Staten Island, NY -- (ReleaseWire) -- 08/22/2017 --NFL quarterback, Colin Kaepernick, unleashed a storm of controversy when he failed to stand for the national anthem to protest what he views as U.S. crimes against African Americans and minorities in general. Daniel Kane, adjunct lecturer at CUNY Kingsborough Community College and CUNY School of Professional Studies, noted that a subset of normative ethics can be used to explain Kaepernick's actions.
"Kaepernick's decision to refuse to stand during the national anthem correlates to an analysis of a series of events that may explain the ethical dilemmas that resulted," said Kane. "The action of sitting or kneeling is only one part of the scenario; the time and the rationale also need to be considered to explain the full implications of Kaepernick's decision as it relates to normative ethics."
Kane is the co-author of "Application of Normative Ethics to Explain Colin Kaepernick's Silent Protest in the NFL" that was recently published in The Sports Journal. Normative ethics is used to help individuals discern what actions, ethics, virtues and moral values are deemed right, wrong, acceptable and virtuous according to the norms and mores of society.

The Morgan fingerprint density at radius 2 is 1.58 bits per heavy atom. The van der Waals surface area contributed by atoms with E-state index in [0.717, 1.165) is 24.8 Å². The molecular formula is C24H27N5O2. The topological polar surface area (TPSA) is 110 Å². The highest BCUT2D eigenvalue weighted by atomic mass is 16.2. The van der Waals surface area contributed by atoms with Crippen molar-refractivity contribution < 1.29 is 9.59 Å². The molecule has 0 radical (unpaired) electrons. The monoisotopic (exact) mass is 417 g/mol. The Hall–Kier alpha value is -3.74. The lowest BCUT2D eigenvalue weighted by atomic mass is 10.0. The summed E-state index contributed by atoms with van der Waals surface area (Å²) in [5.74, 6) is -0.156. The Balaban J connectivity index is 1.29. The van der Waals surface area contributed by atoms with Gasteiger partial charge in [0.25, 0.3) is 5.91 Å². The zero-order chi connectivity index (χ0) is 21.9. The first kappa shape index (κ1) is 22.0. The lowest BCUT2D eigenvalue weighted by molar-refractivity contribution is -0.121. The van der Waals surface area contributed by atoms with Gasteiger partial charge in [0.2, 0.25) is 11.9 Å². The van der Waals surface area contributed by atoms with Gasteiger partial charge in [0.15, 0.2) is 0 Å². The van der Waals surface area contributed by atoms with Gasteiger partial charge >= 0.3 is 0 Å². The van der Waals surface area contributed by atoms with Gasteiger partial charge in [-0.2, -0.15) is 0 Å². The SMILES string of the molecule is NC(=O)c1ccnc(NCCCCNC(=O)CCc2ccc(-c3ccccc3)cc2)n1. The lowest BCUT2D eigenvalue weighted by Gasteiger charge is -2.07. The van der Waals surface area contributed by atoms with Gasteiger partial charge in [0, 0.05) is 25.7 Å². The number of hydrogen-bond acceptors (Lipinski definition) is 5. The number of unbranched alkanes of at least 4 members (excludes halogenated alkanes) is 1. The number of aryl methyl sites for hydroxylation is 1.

By refusing to stand for the national anthem, it was Kaepernick's way of making a statement about Civil Rights, but it wasn't perceived that way by the general public, in part due to the venue and setting. The ire that Kaepernick generated wasn't in response to the reason for his protest, but the form it took.
People applauded his moral character and willingness to support what he believes in. At the same time, football is associated with values that include sportsmanship, love of country, and expectations of neutrality when on the field. Kaepernick's actions and the public outrage in response is an example of the application of normative ethics, as is the ongoing evolution and support of that behavior.
Normative ethics can provide the framework by which individuals can validate their personal beliefs, but it happens rarely in professional sports. The study of normative ethics also provides the means to understand and explain the support Kaepernick has since garnered from other NFL players and why the Kaepernick Effect is becoming a movement.
About Daniel Kane
Daniel Kane is an adjunct lecturer at CUNY Kingsborough Community College and CUNY School of Professional Studies. A doctoral student at the United States Sports Academy, he's pursuing a degree in sports management. Scholarly articles include "Recognizing ESports as a Sport" that was published in the May 2017 edition of The Sport Journal.